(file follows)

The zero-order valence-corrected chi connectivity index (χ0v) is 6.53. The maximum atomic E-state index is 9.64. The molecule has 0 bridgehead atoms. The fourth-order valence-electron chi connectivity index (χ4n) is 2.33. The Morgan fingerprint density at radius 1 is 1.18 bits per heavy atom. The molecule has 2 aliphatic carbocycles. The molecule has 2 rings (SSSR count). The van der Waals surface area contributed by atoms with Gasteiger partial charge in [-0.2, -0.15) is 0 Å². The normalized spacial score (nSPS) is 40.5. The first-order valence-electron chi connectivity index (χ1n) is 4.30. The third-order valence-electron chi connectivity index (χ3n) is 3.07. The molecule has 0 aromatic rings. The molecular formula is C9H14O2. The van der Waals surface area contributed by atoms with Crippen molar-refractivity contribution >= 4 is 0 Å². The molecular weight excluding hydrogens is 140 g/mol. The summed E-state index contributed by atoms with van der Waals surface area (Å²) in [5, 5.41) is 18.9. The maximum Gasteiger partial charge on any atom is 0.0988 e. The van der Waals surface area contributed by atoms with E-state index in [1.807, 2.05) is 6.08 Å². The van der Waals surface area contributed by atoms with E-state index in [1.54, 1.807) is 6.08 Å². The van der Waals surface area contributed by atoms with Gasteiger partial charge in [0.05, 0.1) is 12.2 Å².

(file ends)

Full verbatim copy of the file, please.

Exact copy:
The zero-order valence-corrected chi connectivity index (χ0v) is 6.53. The maximum atomic E-state index is 9.64. The molecule has 0 bridgehead atoms. The fourth-order valence-electron chi connectivity index (χ4n) is 2.33. The Morgan fingerprint density at radius 1 is 1.18 bits per heavy atom. The molecule has 2 aliphatic carbocycles. The molecule has 2 rings (SSSR count). The van der Waals surface area contributed by atoms with Gasteiger partial charge in [-0.2, -0.15) is 0 Å². The normalized spacial score (nSPS) is 40.5. The first-order valence-electron chi connectivity index (χ1n) is 4.30. The third-order valence-electron chi connectivity index (χ3n) is 3.07. The molecule has 0 aromatic rings. The molecular formula is C9H14O2. The van der Waals surface area contributed by atoms with Crippen molar-refractivity contribution >= 4 is 0 Å². The molecular weight excluding hydrogens is 140 g/mol. The summed E-state index contributed by atoms with van der Waals surface area (Å²) in [5, 5.41) is 18.9. The maximum Gasteiger partial charge on any atom is 0.0988 e. The van der Waals surface area contributed by atoms with E-state index in [1.807, 2.05) is 6.08 Å². The van der Waals surface area contributed by atoms with E-state index in [1.54, 1.807) is 6.08 Å². The van der Waals surface area contributed by atoms with Gasteiger partial charge in [0.05, 0.1) is 12.2 Å².